Health

Latest TRI Data Can Charge Up Local Stories, Including on PFAS

When it comes to a core data set that just keeps giving for environmental journalists, Reporter’s Toolbox points you to the Toxics Release Inventory. A new year of data has just been released, with much insight to be extracted. And the TRI now also includes PFAS chemicals for the first time. Here’s how to use it for your local stories.

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Bring Home Cyber Risks to Water Supply, in Wake of EPA Tightening

With the federal government now requiring that states pay closer attention to cybersecurity risks in their regular audits of public drinking water systems, environmental journalists should be doing the same, suggests the latest TipSheet. Here’s how to gauge the cyber risk and to understand the current safe drinking water regulatory regime, plus story ideas and resources to bolster your local reporting.

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Why the 2023 Farm Bill Will Actually Be an Environmental Story — and a Huge One

A massive farm bill soon to emerge for debate in Congress will have enormous implications for the environment beat, affecting natural resources, environmental health and climate, not to mention food production and public health. Backgrounder lays out some of the key issues expected to be taken up in the twice-a-decade measure and provides resources for ongoing coverage.

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Coming Your Way by Rail Today — A Hazmat Rogues’ Gallery

Environmental reporters can prepare for possible rail accidents involving hazardous materials — like the one that hit East Palestine, Ohio — by having a keener understanding of what hazmat may be regularly carried through their communities. The latest Reporter’s Toolbox guides you to helpful lists of dangerous substances while offering a rundown of nearly a dozen-and-a-half of the worst offenders and their risks.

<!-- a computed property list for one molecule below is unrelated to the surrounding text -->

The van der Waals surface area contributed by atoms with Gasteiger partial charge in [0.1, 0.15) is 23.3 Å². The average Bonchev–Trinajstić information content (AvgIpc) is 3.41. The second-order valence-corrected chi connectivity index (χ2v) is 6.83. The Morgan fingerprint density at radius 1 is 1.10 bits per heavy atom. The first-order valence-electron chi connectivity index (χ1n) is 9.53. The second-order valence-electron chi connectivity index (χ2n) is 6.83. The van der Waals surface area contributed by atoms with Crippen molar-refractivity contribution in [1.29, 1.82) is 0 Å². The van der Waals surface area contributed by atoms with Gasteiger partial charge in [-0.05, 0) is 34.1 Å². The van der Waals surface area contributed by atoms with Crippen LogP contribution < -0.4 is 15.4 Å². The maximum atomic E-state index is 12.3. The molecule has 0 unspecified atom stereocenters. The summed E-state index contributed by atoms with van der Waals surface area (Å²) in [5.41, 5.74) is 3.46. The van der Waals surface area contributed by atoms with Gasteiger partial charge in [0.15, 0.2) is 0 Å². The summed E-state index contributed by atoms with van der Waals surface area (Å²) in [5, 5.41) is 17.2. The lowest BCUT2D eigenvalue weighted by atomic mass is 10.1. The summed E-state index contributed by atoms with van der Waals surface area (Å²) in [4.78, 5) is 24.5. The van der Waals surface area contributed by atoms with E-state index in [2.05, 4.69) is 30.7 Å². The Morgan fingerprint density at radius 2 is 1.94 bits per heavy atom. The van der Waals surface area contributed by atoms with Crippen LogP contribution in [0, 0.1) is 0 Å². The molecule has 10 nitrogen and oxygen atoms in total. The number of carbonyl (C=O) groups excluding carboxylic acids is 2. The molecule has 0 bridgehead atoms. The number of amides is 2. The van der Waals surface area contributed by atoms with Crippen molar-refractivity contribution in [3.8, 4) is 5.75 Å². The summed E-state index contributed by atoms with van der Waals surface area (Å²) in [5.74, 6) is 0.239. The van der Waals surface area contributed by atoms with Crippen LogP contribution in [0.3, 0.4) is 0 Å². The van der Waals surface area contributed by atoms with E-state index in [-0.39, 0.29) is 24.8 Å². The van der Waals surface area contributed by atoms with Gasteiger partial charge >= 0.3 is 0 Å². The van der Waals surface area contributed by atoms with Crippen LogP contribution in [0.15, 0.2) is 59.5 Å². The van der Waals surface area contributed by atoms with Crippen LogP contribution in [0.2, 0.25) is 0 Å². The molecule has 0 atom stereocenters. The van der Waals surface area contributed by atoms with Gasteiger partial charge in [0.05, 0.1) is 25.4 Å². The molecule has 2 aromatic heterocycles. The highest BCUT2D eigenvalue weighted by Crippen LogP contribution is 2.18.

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Finding the Secret Rail Hazmat Routes Near You

Under federal rules, states can decide whether to divulge information about hazardous materials rolling along their railways — and mostly they don’t. Not knowing where and when hazmat trains are traveling or what’s on board creates anxiety and raises the risk for those who live near the tracks. TipSheet offers resources and step-by-step instructions for investigating railway hazmat threats to your community.

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From Swine Waste, Student Journalist Extracts Prize-Winning Story

Industrial hog farmers tout swine biogas as a clean, green energy source, but others point to its messy side. A young journalist who investigated the underreported stench of environmental racism associated with this technology learned valuable lessons along the way to producing a feature story that won her a Society of Environmental Journalists’ award for outstanding student reporting.

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Will Thousands of Orphan Wells Be Safely Plugged?

Abandoned oil and gas wells are found in significant numbers in some 27 states. Reporters who want to track their status can dig into several databases, but will need to support their data crunching with lots of shoe-leather and ground-truth reporting. Reporter’s Toolbox has insights into what the databases offer. Plus, a primer on API numbers.

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Diving Deeper on the Wetlands Beat Yields Groundbreaking Coverage

Two journalists covering water policy used a wide range of reporting techniques, from FOIA appeals to on-the-ground reporting, to get at the heart of how problems with wetlands and waterways in the United States are tied to climate change concerns. Inside Story spoke with Hannah Northey and Kevin Bogardus of E&E News about their award-winning beat reporting.

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What’s in the Air in Kids’ Schools? Lessons on Addressing Indoor Pollution

Now that kids are mostly back in school (and perhaps longing for snow days to send them back home), environmental reporters might want to start exploring some of the things that could make them sick. Not viruses, but potential pollutants. TipSheet explores the problem and why current law may do little to address it.

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